I don’t think you should have to ‘work’ at a marriage or relationship in the early years, it should all come natural and when a couple are in those heady days of love they please each other without even thinking about it. If you have to try to please the other half it means there is a problem somewhere. It’s true you should look after yourself but you should look after yourself for YOU, not because you want to be in the best frame of mind to look after your husband. He should be looking after you, and he should be doing it because it comes naturally to him, not because he thinks it is his duty. Trying to change your pattern of thinking in order to please others is a very bad sign that something is wrong.

  5. 26th July 2014

    Janice Reply

    I have been with my Turkish husband for 28 years. In all this time we have had one argument. He is very urban and intellectual (an academic). I am a historian and work at a university. We met at a jazz festival.
    We are on the same frequency. And his mother, a chemical engineer, raised him to be a feminist. He does dishes, irons clothes, changed our baby’s diapers, naturally. He is lovely. He is an excellent son, husband and father.
    Should you have to work at a marriage? It’s not exactly “work”– but it does take attention to detail, and realizing that once unkind words have gone through your lips they cannot be unsaid. That can be difficult some times, but it gets to be a very nice habit. We both come from families that talk rather than fight. We find a polite way to say it.
    As for living in a foreign country. Remember this, make it your slogan: “It’s not better or worse; it’s just DIFFERENT.”
    I find that Turks do not expect me to be Turkish. It is enough that I be polite, speak their language and show curiosity in whatever they are doing.

  6. 17th December 2014

    Sarah Reply

    Hello Kerry, I agree with your approach completely. I just wanted to ask you if you have a recipe to manage looking after yourself after you had a baby. If you don’t live close to family or anyone who is willing to look after the baby for an hour every day, you just can not exercise. I am a health freak and I go to the gym and eat well and I enjoy it for myself and my own wellbeing. But after I had my first child the most frustrating thing was that I could no longer exercise. I admit I am not very flexible when it comes to my routine, I need to do something every day at least 50 minutes, otherwise its not a routine and my motivation will die, its needs to be a daily thing for me, like running, swimming, riding a bicycle and weight training. The first year I managed to ride my bicycle with my baby in a trailer every morning but once it got too boring for him to stay in there for an hour, it no longer worked, I am not going to let him cry for an hour.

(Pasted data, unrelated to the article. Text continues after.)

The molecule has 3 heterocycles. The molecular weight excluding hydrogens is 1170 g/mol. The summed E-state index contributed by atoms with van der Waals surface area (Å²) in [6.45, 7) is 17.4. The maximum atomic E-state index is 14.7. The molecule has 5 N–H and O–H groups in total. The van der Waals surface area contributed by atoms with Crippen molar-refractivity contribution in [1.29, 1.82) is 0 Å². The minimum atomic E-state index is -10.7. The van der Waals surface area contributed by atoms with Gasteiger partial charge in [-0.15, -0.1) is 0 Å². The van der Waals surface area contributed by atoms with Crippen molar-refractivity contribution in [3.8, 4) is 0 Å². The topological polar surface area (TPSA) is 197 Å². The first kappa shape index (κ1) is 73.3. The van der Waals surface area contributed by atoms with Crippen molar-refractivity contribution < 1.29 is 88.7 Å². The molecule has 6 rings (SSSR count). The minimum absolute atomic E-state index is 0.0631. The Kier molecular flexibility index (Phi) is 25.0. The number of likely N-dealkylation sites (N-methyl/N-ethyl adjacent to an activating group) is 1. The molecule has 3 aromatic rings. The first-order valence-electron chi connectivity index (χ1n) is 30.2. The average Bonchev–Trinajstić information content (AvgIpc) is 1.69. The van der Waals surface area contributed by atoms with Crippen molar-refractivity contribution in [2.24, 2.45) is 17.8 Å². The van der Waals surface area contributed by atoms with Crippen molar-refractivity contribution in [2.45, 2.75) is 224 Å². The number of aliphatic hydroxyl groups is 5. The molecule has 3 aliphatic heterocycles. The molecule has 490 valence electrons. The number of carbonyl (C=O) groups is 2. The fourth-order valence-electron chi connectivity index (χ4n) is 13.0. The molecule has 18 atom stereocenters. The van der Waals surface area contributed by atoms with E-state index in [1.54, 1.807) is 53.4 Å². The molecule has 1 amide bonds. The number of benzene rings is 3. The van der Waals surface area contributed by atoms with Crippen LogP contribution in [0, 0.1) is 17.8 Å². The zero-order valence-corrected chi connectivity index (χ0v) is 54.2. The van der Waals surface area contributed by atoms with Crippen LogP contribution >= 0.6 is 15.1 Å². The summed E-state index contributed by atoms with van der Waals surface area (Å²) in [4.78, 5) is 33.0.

While he was 1 – 5 years old I put on 20 kg and my relationship ended for good, I was so unhappy and depressed because once I can not exercise, I also stop eating well, for me both only works together 🙁 The father did not look after the baby to allow me to exercise regularly, he didnt work either .. he was a smoker so unable to look after a baby for more than 15 min between cigarettes : /
    I told him that it is very important for me.. but he was hardly ever there and so it all didn’t end well.
    Now that my child is in school I can exercise I feel better and lost 10 kg already. I might be looking for a new partner because for the first time I feel better about myself again. But what if I have another baby, things will just repeat I feel … its so stressful to look after a child all alone for 5 years, every day and every night. I did not go out a single time, for 6 years I was in bed sleeping at 8 pm. My child was also not able to stay with anybody but me because he wasnt used to it, there just wasn’t anybody trustworthy nearby. I have no family either.
    I like a turkish man but don’t think they are generally very involved with babies .. to that degree that would allow me to exercise, no idea ..

    Thanks for your interesting stories.

  7. 25th April 2016

    Virginia Reply

    This is the best advice I’ve ever been given. Where have you been all this time?, I have spent a lot of money in my psychologist!. You, in 5 minutes, have made me open my eyes and see all clear, something that she couldn’t do in half a year.
    Now it’s nearly 2am here…but I promise I’ll start tomorrow and I’m sure that It’ll be hard but it’ll worth it.
    You and I are soooo similar…I’m so happy I found your blog!.
    Thanks a lot for your wise advise and for sharing all that with all of us.

  8. 4th March 2017

    Lisa Ustok Reply

    Great blog, wise words and help for having Turkish husband

Leave a Reply